We present a measurement of the correlation function between luminous red galaxies (LRGs) and cool gas traced by Mg II λλ2796, 2803 absorption, on scales ranging from about 30 kpc to 20 Mpc. The measurement is based on cross-correlating the positions of about one million red galaxies at z ∼ 0.5 and the flux decrements induced in the spectra of about 105 background quasars from the Sloan Digital Sky Survey. We find that: (i) this galaxy-gas correlation reveals a change of slope on scales of about 1 Mpc, consistent with the expected transition from a dark matter halo dominated environment to a regime where clustering is dominated by halo-halo correlations. Assuming that, on average, the distribution of Mg II gas follows that of dark matter up to a gas-to-mass ratio, we find the standard halo model to provide an accurate description of the gas distribution over three orders of magnitude in scale. Within this framework, we estimate the average host halo mass of LRGs to be about 1013.5 M☉, in agreement with other methods. We also find the Mg II gas-to-mass ratio around LRGs to be consistent with the cosmic mean value estimated on Mpc scales. Combining our galaxy-gas correlation and the galaxy-mass correlation function from galaxy-galaxy lensing analyses, we can directly measure the Mg II gas-to-mass ratio as a function of scale and reach the same conclusion. (ii) From linewidth estimates, we show that the velocity dispersion of the gas clouds also shows the expected one- and two-halo behaviours. On large scales the gas distribution follows the Hubble flow, whereas on small scales we observe the velocity dispersion of the Mg II gas clouds to be lower than that of collisionless dark matter particles within their host halo.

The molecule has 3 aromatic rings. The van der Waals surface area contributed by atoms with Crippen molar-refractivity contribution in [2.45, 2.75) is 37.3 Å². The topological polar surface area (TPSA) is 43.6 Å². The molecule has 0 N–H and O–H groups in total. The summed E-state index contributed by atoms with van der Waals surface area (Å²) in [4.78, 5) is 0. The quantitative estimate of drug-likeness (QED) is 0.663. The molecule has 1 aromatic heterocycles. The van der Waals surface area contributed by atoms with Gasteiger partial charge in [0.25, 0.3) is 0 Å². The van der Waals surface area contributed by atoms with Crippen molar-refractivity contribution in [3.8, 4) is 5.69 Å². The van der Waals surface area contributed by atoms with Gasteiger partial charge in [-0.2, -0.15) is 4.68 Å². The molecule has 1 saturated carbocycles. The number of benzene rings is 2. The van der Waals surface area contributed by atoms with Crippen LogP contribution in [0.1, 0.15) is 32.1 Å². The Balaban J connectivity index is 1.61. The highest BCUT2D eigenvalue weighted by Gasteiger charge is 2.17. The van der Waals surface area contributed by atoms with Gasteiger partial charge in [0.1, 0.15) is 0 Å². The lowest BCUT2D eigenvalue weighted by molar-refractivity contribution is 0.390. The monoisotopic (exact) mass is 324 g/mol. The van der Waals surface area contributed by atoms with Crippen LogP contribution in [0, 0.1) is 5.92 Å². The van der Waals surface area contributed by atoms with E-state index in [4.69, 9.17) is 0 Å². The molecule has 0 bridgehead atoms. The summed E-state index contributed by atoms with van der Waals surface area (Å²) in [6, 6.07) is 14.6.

Monthly Notices of the Royal Astronomical Society
- Pub Date:
- April 2014
- intergalactic medium;
- quasars: absorption lines;
- Astrophysics - Cosmology and Extragalactic Astrophysics
- 18 pages, 11 figures, 1 table, submitted to MNRAS